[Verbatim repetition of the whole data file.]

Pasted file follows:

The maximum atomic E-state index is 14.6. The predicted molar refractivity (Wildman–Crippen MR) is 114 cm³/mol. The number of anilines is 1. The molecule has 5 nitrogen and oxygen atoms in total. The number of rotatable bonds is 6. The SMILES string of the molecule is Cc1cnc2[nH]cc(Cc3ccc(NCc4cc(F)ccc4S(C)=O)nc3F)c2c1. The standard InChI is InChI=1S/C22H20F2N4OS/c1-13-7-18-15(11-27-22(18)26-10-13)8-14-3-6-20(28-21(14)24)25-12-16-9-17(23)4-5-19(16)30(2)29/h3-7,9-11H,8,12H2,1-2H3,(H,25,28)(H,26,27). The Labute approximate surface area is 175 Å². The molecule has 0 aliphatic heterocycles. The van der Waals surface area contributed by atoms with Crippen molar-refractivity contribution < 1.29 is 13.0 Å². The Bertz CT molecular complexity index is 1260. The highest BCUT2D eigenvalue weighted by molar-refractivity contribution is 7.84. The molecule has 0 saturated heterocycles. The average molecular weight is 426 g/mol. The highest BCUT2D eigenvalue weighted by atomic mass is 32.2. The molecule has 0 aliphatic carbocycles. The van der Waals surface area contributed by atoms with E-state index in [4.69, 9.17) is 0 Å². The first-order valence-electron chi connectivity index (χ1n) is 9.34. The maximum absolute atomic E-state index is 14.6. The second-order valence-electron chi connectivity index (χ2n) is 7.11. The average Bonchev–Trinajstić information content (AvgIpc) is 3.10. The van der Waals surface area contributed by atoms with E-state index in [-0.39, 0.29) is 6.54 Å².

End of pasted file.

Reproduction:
The maximum atomic E-state index is 14.6. The predicted molar refractivity (Wildman–Crippen MR) is 114 cm³/mol. The number of anilines is 1. The molecule has 5 nitrogen and oxygen atoms in total. The number of rotatable bonds is 6. The SMILES string of the molecule is Cc1cnc2[nH]cc(Cc3ccc(NCc4cc(F)ccc4S(C)=O)nc3F)c2c1. The standard InChI is InChI=1S/C22H20F2N4OS/c1-13-7-18-15(11-27-22(18)26-10-13)8-14-3-6-20(28-21(14)24)25-12-16-9-17(23)4-5-19(16)30(2)29/h3-7,9-11H,8,12H2,1-2H3,(H,25,28)(H,26,27). The Labute approximate surface area is 175 Å². The molecule has 0 aliphatic heterocycles. The van der Waals surface area contributed by atoms with Crippen molar-refractivity contribution < 1.29 is 13.0 Å². The Bertz CT molecular complexity index is 1260. The highest BCUT2D eigenvalue weighted by molar-refractivity contribution is 7.84. The molecule has 0 saturated heterocycles. The average molecular weight is 426 g/mol. The highest BCUT2D eigenvalue weighted by atomic mass is 32.2. The molecule has 0 aliphatic carbocycles. The van der Waals surface area contributed by atoms with E-state index in [4.69, 9.17) is 0 Å². The first-order valence-electron chi connectivity index (χ1n) is 9.34. The maximum absolute atomic E-state index is 14.6. The second-order valence-electron chi connectivity index (χ2n) is 7.11. The average Bonchev–Trinajstić information content (AvgIpc) is 3.10. The van der Waals surface area contributed by atoms with E-state index in [-0.39, 0.29) is 6.54 Å².